2. My God and my all.

ANYTIME during the day, this ejaculatory prayer is easy to recite, and perfect for the situation. I would offer one way I have used this prayer. Have you ever dreaded the long meeting days during the work week? I know I have. I HATE MEETINGS! You can definitely confirm this with my staff at work. Knowing I can take God into that meeting, in my heart, I am comforted. I know that I am not alone. I know that even things within the meeting are a part of God’s plan, and that I can lean on Him during the meeting, when I find myself wandering in my thoughts.

3. Lord, please help me today to be a good wife, mother, and neighbor.

This one is filled with meaning for me. If you are male, please substitute the words as appropriate. If you are single, same thing. If you have no children, same thing. Any mixture of the above, please do the same thing… I have to remember at work, faith is a mixture of both my beliefs and my actions. I don’t have a “blind faith.” I have a “Lived FAITH.” At work, I am still wife, mother, neighbor. Though my husband, and children are not at work with me, I am mindful of them throughout the day. The decisions I make at work are a reflection of all those parts of me, not just my “work-outside-the-home” part. At work, I am sometimes known as “Momma Mary.” I used to HATE that because in my line of work, it is not good to be thought of as replacing the momma. However, I have now come to appreciate that role, and think of it as informal feedback. To me, it means I am being nurturing, caring, relational, protective, informational, transformational, etc. In my line of work, that is good leadership. This prayer helps me to stay integrated and focused on this very role.

4. (this one is not in the book): Jesus, I trust you.

How many times have you thought that perhaps you were not in the right career? Or the right job? Or the right town? Or the right family? As I wrote that, in my head I was saying, “Amen, sister!” I have thought all of these things at some point in my life. Recently, my friend Staci (who I co-host with on Faith and Good Counsel radio show in Baton Rouge), gave me this statement. I say it now throughout the day. When I think, “Why am I called to this work?,” I quickly throw up a, “Jesus, I trust you.” When I think, “I want to stay at home with my children,” I quickly throw up a, “Jesus, I trust you.” When I think, “These burdens are too heavy. I have too much to do, too little time,” I quickly throw up a, “Jesus, I trust you.” Now, when you are “throwing it up,” do it with reverence and love, not obligation. I have found that to have the best result. The result, you ask? Constant attention to your relationship with Jesus. Nurturing of the graces He has given you. Peace in the moment you need it. A settling of your spirit of criticism. The list goes on – but you have to be open to what comes back to you on this one, for sure.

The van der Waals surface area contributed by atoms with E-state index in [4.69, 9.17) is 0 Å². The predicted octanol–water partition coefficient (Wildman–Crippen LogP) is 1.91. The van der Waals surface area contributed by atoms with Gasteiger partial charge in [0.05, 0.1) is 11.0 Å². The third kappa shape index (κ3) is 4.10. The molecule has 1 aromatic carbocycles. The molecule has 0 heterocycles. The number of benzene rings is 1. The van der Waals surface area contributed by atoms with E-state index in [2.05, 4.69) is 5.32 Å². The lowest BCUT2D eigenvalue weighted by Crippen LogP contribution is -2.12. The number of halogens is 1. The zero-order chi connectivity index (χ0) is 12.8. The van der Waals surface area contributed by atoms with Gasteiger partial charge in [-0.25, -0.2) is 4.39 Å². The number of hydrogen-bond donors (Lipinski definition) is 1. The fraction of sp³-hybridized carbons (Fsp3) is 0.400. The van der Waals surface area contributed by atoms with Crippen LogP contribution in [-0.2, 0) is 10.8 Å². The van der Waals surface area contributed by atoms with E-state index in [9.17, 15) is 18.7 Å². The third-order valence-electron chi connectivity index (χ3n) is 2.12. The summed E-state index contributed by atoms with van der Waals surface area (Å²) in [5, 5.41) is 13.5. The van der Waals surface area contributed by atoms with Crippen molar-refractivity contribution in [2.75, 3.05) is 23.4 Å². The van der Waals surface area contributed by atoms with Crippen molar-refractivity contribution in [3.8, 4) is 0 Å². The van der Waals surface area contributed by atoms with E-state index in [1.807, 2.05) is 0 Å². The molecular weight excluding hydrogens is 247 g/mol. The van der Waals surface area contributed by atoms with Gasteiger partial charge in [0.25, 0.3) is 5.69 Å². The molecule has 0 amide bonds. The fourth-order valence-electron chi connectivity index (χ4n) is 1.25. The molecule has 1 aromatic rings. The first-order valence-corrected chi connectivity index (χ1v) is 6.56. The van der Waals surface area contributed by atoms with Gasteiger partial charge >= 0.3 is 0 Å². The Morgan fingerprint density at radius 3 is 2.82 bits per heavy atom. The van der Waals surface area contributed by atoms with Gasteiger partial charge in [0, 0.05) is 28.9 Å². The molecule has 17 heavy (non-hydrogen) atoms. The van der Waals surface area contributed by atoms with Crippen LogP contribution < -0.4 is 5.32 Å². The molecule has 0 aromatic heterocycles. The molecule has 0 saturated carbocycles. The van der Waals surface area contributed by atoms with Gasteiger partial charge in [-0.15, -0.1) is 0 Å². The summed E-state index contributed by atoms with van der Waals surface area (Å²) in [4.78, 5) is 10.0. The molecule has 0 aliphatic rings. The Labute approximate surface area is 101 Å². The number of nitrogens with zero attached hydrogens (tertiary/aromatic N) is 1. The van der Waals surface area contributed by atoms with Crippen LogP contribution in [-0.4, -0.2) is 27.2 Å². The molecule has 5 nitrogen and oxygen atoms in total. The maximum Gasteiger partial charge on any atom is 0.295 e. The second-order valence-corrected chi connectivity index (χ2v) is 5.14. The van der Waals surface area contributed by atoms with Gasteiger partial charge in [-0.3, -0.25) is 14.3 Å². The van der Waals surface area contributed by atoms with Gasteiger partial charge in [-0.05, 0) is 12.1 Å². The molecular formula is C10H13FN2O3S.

As we enter a new season in our Liturgical year, let us enter a new season in our hearts. As we ponder the great mysteries of our faith, and enter more fully into the Year of Faith, let us honor God in ALL that we do, including our work. Let us be mindful that nothing is wasted or ignored in our work. I try to remember that He has called me to this work, and He has given me all that is needed to do the things that must be done. I think of the teachers in Newtown, CT. In their work, they honored God. I think of my husband’s surgeons and therapists when he was in a coma and recovery. In their work, they honored God. I think of one past supervisor in particular. She was incredible in her job – had many new initiatives, mentored several students and staff, and had such a gracious attitude and personality. In her work, she honored God. When I operate in this way, sending little prayers to God all day, I am not “fitting prayer in.” I am being a prayerful person throughout the day, knowing it is only through God that I can even do the work I do. I am challenging myself when I say: Let us honor God this year in our work, using these short ejaculatory prayers to be mindful of His presence throughout our work day. Will you join me? And, by the way, if you have other suggestions, please let us know! Your words may be just what others need to hear.